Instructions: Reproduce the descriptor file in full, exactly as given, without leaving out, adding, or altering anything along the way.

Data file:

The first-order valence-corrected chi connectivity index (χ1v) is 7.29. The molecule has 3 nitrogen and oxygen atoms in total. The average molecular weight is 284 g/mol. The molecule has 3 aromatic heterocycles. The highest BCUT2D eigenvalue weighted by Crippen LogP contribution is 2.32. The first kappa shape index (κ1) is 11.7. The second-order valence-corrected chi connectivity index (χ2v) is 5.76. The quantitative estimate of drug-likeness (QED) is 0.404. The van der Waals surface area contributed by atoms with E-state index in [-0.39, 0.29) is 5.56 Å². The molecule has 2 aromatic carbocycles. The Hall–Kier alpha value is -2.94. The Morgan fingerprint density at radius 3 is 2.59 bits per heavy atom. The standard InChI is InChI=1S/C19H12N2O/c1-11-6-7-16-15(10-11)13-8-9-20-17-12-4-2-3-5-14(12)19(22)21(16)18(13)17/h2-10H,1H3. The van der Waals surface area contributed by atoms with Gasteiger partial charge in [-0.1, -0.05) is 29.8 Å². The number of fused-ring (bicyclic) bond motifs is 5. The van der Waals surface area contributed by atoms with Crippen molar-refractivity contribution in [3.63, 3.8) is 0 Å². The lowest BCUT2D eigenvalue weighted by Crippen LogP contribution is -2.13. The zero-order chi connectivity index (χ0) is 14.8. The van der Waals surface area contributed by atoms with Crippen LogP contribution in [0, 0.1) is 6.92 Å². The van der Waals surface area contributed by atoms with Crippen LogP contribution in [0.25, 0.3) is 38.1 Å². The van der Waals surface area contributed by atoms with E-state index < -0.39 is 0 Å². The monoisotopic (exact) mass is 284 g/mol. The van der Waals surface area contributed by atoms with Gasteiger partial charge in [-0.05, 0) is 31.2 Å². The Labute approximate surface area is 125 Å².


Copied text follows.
The first-order valence-corrected chi connectivity index (χ1v) is 7.29. The molecule has 3 nitrogen and oxygen atoms in total. The average molecular weight is 284 g/mol. The molecule has 3 aromatic heterocycles. The highest BCUT2D eigenvalue weighted by Crippen LogP contribution is 2.32. The first kappa shape index (κ1) is 11.7. The second-order valence-corrected chi connectivity index (χ2v) is 5.76. The quantitative estimate of drug-likeness (QED) is 0.404. The van der Waals surface area contributed by atoms with E-state index in [-0.39, 0.29) is 5.56 Å². The molecule has 2 aromatic carbocycles. The Hall–Kier alpha value is -2.94. The Morgan fingerprint density at radius 3 is 2.59 bits per heavy atom. The standard InChI is InChI=1S/C19H12N2O/c1-11-6-7-16-15(10-11)13-8-9-20-17-12-4-2-3-5-14(12)19(22)21(16)18(13)17/h2-10H,1H3. The van der Waals surface area contributed by atoms with Gasteiger partial charge in [-0.1, -0.05) is 29.8 Å². The number of fused-ring (bicyclic) bond motifs is 5. The van der Waals surface area contributed by atoms with Crippen molar-refractivity contribution in [3.63, 3.8) is 0 Å². The lowest BCUT2D eigenvalue weighted by Crippen LogP contribution is -2.13. The zero-order chi connectivity index (χ0) is 14.8. The van der Waals surface area contributed by atoms with Crippen LogP contribution in [0, 0.1) is 6.92 Å². The van der Waals surface area contributed by atoms with Crippen LogP contribution in [0.25, 0.3) is 38.1 Å². The van der Waals surface area contributed by atoms with E-state index < -0.39 is 0 Å². The monoisotopic (exact) mass is 284 g/mol. The van der Waals surface area contributed by atoms with Gasteiger partial charge in [-0.05, 0) is 31.2 Å². The Labute approximate surface area is 125 Å².